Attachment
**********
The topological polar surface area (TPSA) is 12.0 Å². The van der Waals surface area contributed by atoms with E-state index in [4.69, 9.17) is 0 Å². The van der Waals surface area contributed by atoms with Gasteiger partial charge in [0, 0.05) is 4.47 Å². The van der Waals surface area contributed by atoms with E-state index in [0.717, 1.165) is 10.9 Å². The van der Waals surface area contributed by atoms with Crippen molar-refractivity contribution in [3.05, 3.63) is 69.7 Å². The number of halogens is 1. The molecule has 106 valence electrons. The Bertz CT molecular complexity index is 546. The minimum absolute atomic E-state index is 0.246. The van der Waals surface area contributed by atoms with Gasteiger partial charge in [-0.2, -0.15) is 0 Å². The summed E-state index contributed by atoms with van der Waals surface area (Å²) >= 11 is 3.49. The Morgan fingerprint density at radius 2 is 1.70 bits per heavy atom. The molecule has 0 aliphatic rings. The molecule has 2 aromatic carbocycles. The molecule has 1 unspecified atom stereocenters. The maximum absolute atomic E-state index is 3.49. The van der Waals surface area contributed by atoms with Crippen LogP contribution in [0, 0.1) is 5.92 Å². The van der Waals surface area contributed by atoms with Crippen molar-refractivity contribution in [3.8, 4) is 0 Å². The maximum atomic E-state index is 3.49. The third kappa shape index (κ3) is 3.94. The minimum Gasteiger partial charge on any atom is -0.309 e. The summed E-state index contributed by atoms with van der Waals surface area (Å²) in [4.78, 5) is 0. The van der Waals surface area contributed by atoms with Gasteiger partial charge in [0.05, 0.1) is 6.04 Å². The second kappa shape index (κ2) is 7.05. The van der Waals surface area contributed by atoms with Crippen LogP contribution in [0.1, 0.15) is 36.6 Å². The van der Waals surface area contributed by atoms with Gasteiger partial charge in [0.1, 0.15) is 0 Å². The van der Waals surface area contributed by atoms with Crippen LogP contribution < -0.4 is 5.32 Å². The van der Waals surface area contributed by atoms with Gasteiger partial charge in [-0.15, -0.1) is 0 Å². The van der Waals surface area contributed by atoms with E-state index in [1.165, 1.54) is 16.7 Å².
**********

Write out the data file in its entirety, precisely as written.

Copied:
The topological polar surface area (TPSA) is 12.0 Å². The van der Waals surface area contributed by atoms with E-state index in [4.69, 9.17) is 0 Å². The van der Waals surface area contributed by atoms with Gasteiger partial charge in [0, 0.05) is 4.47 Å². The van der Waals surface area contributed by atoms with E-state index in [0.717, 1.165) is 10.9 Å². The van der Waals surface area contributed by atoms with Crippen molar-refractivity contribution in [3.05, 3.63) is 69.7 Å². The number of halogens is 1. The molecule has 106 valence electrons. The Bertz CT molecular complexity index is 546. The minimum absolute atomic E-state index is 0.246. The van der Waals surface area contributed by atoms with Gasteiger partial charge in [-0.2, -0.15) is 0 Å². The summed E-state index contributed by atoms with van der Waals surface area (Å²) >= 11 is 3.49. The Morgan fingerprint density at radius 2 is 1.70 bits per heavy atom. The molecule has 0 aliphatic rings. The molecule has 2 aromatic carbocycles. The molecule has 1 unspecified atom stereocenters. The maximum absolute atomic E-state index is 3.49. The van der Waals surface area contributed by atoms with Crippen LogP contribution in [0, 0.1) is 5.92 Å². The van der Waals surface area contributed by atoms with Crippen molar-refractivity contribution in [3.8, 4) is 0 Å². The maximum atomic E-state index is 3.49. The third kappa shape index (κ3) is 3.94. The minimum Gasteiger partial charge on any atom is -0.309 e. The summed E-state index contributed by atoms with van der Waals surface area (Å²) in [4.78, 5) is 0. The van der Waals surface area contributed by atoms with Gasteiger partial charge in [0.05, 0.1) is 6.04 Å². The second kappa shape index (κ2) is 7.05. The van der Waals surface area contributed by atoms with Crippen LogP contribution in [0.1, 0.15) is 36.6 Å². The van der Waals surface area contributed by atoms with Gasteiger partial charge in [0.1, 0.15) is 0 Å². The van der Waals surface area contributed by atoms with Crippen LogP contribution < -0.4 is 5.32 Å². The van der Waals surface area contributed by atoms with Gasteiger partial charge in [-0.15, -0.1) is 0 Å². The van der Waals surface area contributed by atoms with E-state index in [1.165, 1.54) is 16.7 Å².